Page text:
High School Earth Science/Wind Erosion and Deposition
Moving water does much of the work of erosion that shapes the land surface of our Earth. Wind also flows over the Earth's surface, sometimes carrying particles long distances before they are deposited. Wind blows from areas of high pressure to areas of lower pressure. The erosive power of wind varies with the strength of the winds that blow, but usually wind transports smaller particles like silt and clay. Somewhat larger particles may be bumped or rolled along by the wind. Wind can carry particles across ocean basins and to great heights within our atmosphere. Wind is a stronger erosional force in arid regions than humid areas for two reasons. In arid regions, temperatures change greatly from night to day, which produces wind. Even strong winds in humid areas are less effective erosional agents because the ground is wet, so soil particles are heavier and less likely to be removed or transported by wind.
- Describe the ways particles are carried by wind.
- Discuss several ways that wind erosion changes land surfaces.
- Describe how sand dunes form.
- Describe the type of deposits formed by windborne silts and clays.
Transport of Particles by Wind
Wind is able to transport the smallest particles of sediment, like silt and clay, over great distances and areas. Once these particles become mixed into the air, wind can keep them suspended for hours or maybe even days at a time. If nothing disturbs these tiny particles, wind would have trouble picking them off the ground surface. This is because very close to the ground, there is very little motion due to wind. Look behind a car or truck as it drives over an unpaved road. You will see a big cloud of dust that wasn't there before the truck disturbed the ground surface. Once these fine particles are disturbed, wind easily picks them up and distributes them.
Just as water carries different size particles in various ways, wind also transports particles as both bed load and suspended load. For wind, sand sized particles make up the bed load. These sand grains are moved along by the wind in a bump, roll and jump kind of motion. First, a grain of sand gets knocked into the air. It is too heavy to have wind carry it for long in suspension, so it falls back to the ground, possibly knocking another sand grain into the air as it hits the ground. This starts the process all over again. This process is called saltation, which comes from a Latin word meaning 'to leap' (Figure 10.24). The suspended load for wind will always be very small particles of silt and clay, which are still able to be carried suspended in the air by wind.
Erosion by Wind
As wind moves sand sized particles, they will remain close to the ground, usually less than a meter from the ground even in the strongest winds. In a sandstorm, about a quarter of the particles are sand which moves as bed load. In arid regions, a sandstorm actually moves much smaller particles than sand in the winds. Wind can carry these small particles high into the air and these particles can infiltrate cracks around windows and doors in a dust storm (Figure 10.25).
Sometimes these small particles are deposited in areas relatively close to their original source, but often silts and clays have been carried halfway across a continent or from desert areas on one continent across an entire ocean basin. Wind is more effective at erosion in arid regions because in humid regions smaller particles are held together by the moisture in the soil and by plant roots from the vegetation. Where it is dry, plants don't grow as well, so both these factors increase the ability of wind to transport particles, eroding the landscape.
The process of smaller particles being selectively transported by the wind is called deflation (Figure 10.26). This means the ground surface gets lower and rockier, as more and more small particles are blown away. Eventually, most of the smaller particles will have been removed and the rockier surface left behind is called desert pavement. This surface is covered by pebbles and gravel sized particles that are not easily moved by wind. If no disturbance from vehicles or animals disrupts the surface, deflation will stop once this rocky surface has formed.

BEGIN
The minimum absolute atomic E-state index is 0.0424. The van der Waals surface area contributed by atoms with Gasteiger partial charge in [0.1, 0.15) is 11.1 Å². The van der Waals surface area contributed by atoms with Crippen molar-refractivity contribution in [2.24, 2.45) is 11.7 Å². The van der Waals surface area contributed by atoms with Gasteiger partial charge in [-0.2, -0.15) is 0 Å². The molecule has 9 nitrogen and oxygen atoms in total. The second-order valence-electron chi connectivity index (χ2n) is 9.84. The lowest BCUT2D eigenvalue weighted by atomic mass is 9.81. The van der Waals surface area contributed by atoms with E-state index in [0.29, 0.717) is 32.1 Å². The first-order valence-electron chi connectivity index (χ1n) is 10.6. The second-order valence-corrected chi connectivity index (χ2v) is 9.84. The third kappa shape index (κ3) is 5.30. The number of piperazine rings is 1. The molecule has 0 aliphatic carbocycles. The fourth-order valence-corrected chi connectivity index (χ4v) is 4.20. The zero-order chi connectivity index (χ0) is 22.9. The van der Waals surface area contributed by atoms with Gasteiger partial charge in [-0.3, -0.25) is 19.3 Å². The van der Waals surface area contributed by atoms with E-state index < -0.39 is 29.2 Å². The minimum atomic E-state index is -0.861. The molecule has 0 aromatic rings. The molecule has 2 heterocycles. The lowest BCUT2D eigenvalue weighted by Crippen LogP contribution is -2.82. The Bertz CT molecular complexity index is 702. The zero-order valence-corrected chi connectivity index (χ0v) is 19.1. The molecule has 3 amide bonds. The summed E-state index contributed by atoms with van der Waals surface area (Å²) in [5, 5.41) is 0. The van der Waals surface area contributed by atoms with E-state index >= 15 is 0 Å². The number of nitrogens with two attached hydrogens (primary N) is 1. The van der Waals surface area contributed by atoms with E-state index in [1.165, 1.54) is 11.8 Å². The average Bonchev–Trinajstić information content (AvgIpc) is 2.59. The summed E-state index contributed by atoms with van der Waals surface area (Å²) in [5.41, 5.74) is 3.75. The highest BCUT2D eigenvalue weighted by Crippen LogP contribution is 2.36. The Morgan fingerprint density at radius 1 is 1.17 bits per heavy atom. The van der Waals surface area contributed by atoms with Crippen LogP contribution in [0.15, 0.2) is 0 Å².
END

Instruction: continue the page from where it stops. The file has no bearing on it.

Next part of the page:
All the particles moved by wind, whether as suspended load or by saltation as bed load, do the work of abrasion. As one particle hits another, each grain erodes another. You may have seen workers sandblasting the front of a building in order to remove paint or dirt. In the natural situation, erosion by wind polishes surfaces of rock. In the desert, rocks or boulders develop different polished flat surfaces as wind blows from different directions. These polished stones are called ventifacts (Figure 10.27).
Exposed rocks in desert areas often develop a dark brown to black coating called desert varnish. This coating forms on stable rock surfaces that don’t get much precipitation. The first part of the process is the transport of clay sized particles by wind which chemically react with other substances at high temperatures. The coating is formed of iron and manganese oxides. Ancient people carved into these darkened surfaces to make petroglyphs (Figure 10.28).
Deposition by Wind
When you think of a desert or perhaps even a beach, the image that comes to mind might include sand dunes (Figure 10.29). In coastal regions, you will find sand dunes in the landward direction of the beach. Sand dunes form here as sand is blown from the shore inland. The sand dunes along a beach are likely to be composed of individual grains of the mineral quartz, unless the beach is in a tropical area. In humid regions, other minerals break down readily to form clays, leaving behind only the more resistant quartz. In the tropics, sand dunes may be composed of calcium carbonate. In a desert, the sand dunes may be composed of a variety of minerals. This is because a desert region, by definition, has very little water. This means that mostly mechanical weathering and very little chemical weathering occurs here. So desert sand dunes will include even unstable minerals.
Just as water waves are very selective about the size particles they carry and deposit, so will the size of the sand grains in a dune be very uniform. The sand dunes are formed of a particular size particle which is too heavy for the wind to transport. This process is sometimes so selective that wind will transport and carry rounded grains of sand, which roll easily, more readily than angular grains.
The faster and stronger the wind, the more particles it can carry. As wind slows down, it will drop off the heaviest particles first. This often happens as wind moves over some type of obstacle, such as a rock or an area of vegetation. As the wind moves up and over the obstacle, it increases in speed, but as soon as it passes the article, wind speed decreases. That is why you will often see deposits of sand on the downwind side of an obstacle. These deposits are the starting material for formation of sand dunes. This is the first condition needed for dunes to form.